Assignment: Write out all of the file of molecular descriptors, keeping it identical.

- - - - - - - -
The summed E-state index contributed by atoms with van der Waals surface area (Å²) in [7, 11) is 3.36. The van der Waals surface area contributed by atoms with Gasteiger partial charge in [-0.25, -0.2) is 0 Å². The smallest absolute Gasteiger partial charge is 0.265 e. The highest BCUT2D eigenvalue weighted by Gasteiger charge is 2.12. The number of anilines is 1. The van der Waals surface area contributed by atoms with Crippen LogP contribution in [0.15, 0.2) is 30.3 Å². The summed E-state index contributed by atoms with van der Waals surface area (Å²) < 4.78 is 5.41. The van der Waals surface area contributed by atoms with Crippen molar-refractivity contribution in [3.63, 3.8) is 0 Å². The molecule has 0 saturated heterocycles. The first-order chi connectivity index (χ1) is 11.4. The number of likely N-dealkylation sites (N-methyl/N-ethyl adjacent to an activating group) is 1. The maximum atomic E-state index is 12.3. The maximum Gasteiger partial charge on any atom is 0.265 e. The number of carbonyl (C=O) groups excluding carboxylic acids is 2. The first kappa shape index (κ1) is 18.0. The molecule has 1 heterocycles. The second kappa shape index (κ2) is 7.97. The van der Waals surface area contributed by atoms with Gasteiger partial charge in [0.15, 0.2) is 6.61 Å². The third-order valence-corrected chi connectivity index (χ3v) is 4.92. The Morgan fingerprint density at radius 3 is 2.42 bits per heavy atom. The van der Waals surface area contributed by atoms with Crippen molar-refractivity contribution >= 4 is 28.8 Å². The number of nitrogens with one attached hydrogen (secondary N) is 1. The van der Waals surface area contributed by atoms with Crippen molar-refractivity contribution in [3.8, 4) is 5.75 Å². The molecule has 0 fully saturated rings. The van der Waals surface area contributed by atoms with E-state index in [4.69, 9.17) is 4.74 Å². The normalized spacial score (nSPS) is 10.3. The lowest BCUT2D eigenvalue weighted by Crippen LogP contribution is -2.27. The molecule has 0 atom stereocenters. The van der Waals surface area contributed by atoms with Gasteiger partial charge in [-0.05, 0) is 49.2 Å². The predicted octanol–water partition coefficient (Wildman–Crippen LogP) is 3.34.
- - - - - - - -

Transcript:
The summed E-state index contributed by atoms with van der Waals surface area (Å²) in [7, 11) is 3.36. The van der Waals surface area contributed by atoms with Gasteiger partial charge in [-0.25, -0.2) is 0 Å². The smallest absolute Gasteiger partial charge is 0.265 e. The highest BCUT2D eigenvalue weighted by Gasteiger charge is 2.12. The number of anilines is 1. The van der Waals surface area contributed by atoms with Crippen LogP contribution in [0.15, 0.2) is 30.3 Å². The summed E-state index contributed by atoms with van der Waals surface area (Å²) < 4.78 is 5.41. The van der Waals surface area contributed by atoms with Crippen molar-refractivity contribution in [3.63, 3.8) is 0 Å². The molecule has 0 saturated heterocycles. The first-order chi connectivity index (χ1) is 11.4. The number of likely N-dealkylation sites (N-methyl/N-ethyl adjacent to an activating group) is 1. The maximum atomic E-state index is 12.3. The maximum Gasteiger partial charge on any atom is 0.265 e. The number of carbonyl (C=O) groups excluding carboxylic acids is 2. The first kappa shape index (κ1) is 18.0. The molecule has 1 heterocycles. The second kappa shape index (κ2) is 7.97. The van der Waals surface area contributed by atoms with Gasteiger partial charge in [0.15, 0.2) is 6.61 Å². The third-order valence-corrected chi connectivity index (χ3v) is 4.92. The Morgan fingerprint density at radius 3 is 2.42 bits per heavy atom. The van der Waals surface area contributed by atoms with Crippen molar-refractivity contribution >= 4 is 28.8 Å². The number of nitrogens with one attached hydrogen (secondary N) is 1. The van der Waals surface area contributed by atoms with Crippen molar-refractivity contribution in [3.8, 4) is 5.75 Å². The molecule has 0 fully saturated rings. The van der Waals surface area contributed by atoms with E-state index in [4.69, 9.17) is 4.74 Å². The normalized spacial score (nSPS) is 10.3. The lowest BCUT2D eigenvalue weighted by Crippen LogP contribution is -2.27. The molecule has 0 atom stereocenters. The van der Waals surface area contributed by atoms with Gasteiger partial charge in [-0.05, 0) is 49.2 Å². The predicted octanol–water partition coefficient (Wildman–Crippen LogP) is 3.34.